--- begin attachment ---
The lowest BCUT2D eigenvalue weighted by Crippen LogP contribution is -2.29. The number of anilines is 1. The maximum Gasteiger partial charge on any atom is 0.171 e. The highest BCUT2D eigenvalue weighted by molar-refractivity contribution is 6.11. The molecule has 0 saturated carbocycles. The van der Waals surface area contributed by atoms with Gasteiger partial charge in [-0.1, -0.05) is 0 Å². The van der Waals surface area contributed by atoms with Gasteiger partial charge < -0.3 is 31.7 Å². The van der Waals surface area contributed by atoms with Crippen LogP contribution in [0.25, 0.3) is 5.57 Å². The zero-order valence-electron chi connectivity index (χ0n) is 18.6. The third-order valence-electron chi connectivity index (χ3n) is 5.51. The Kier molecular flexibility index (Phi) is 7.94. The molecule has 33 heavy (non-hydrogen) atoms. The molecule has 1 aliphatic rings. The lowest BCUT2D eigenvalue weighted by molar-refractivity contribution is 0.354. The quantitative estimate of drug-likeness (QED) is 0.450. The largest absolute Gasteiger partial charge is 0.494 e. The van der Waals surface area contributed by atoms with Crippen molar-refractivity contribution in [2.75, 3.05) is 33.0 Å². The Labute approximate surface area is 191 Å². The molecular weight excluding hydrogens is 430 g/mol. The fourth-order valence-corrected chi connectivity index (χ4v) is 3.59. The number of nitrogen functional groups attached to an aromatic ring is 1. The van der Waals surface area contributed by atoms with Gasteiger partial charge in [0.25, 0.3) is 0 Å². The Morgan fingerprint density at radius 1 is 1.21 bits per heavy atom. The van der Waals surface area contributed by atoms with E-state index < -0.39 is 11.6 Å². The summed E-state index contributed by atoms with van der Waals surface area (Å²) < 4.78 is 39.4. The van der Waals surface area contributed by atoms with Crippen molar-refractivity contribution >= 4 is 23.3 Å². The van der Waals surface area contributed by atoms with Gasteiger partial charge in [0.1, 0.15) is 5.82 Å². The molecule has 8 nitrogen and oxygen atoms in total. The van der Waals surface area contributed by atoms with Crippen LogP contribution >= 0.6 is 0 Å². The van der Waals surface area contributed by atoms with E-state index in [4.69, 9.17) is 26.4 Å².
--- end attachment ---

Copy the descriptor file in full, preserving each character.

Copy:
The lowest BCUT2D eigenvalue weighted by Crippen LogP contribution is -2.29. The number of anilines is 1. The maximum Gasteiger partial charge on any atom is 0.171 e. The highest BCUT2D eigenvalue weighted by molar-refractivity contribution is 6.11. The molecule has 0 saturated carbocycles. The van der Waals surface area contributed by atoms with Gasteiger partial charge in [-0.1, -0.05) is 0 Å². The van der Waals surface area contributed by atoms with Gasteiger partial charge < -0.3 is 31.7 Å². The van der Waals surface area contributed by atoms with Crippen LogP contribution in [0.25, 0.3) is 5.57 Å². The zero-order valence-electron chi connectivity index (χ0n) is 18.6. The third-order valence-electron chi connectivity index (χ3n) is 5.51. The Kier molecular flexibility index (Phi) is 7.94. The molecule has 33 heavy (non-hydrogen) atoms. The molecule has 1 aliphatic rings. The lowest BCUT2D eigenvalue weighted by molar-refractivity contribution is 0.354. The quantitative estimate of drug-likeness (QED) is 0.450. The largest absolute Gasteiger partial charge is 0.494 e. The van der Waals surface area contributed by atoms with Crippen molar-refractivity contribution in [2.75, 3.05) is 33.0 Å². The Labute approximate surface area is 191 Å². The molecular weight excluding hydrogens is 430 g/mol. The fourth-order valence-corrected chi connectivity index (χ4v) is 3.59. The number of nitrogen functional groups attached to an aromatic ring is 1. The van der Waals surface area contributed by atoms with Gasteiger partial charge in [0.25, 0.3) is 0 Å². The Morgan fingerprint density at radius 1 is 1.21 bits per heavy atom. The van der Waals surface area contributed by atoms with E-state index < -0.39 is 11.6 Å². The summed E-state index contributed by atoms with van der Waals surface area (Å²) < 4.78 is 39.4. The van der Waals surface area contributed by atoms with Crippen molar-refractivity contribution >= 4 is 23.3 Å². The van der Waals surface area contributed by atoms with Gasteiger partial charge in [0.1, 0.15) is 5.82 Å². The molecule has 8 nitrogen and oxygen atoms in total. The van der Waals surface area contributed by atoms with Crippen LogP contribution >= 0.6 is 0 Å². The van der Waals surface area contributed by atoms with E-state index in [4.69, 9.17) is 26.4 Å².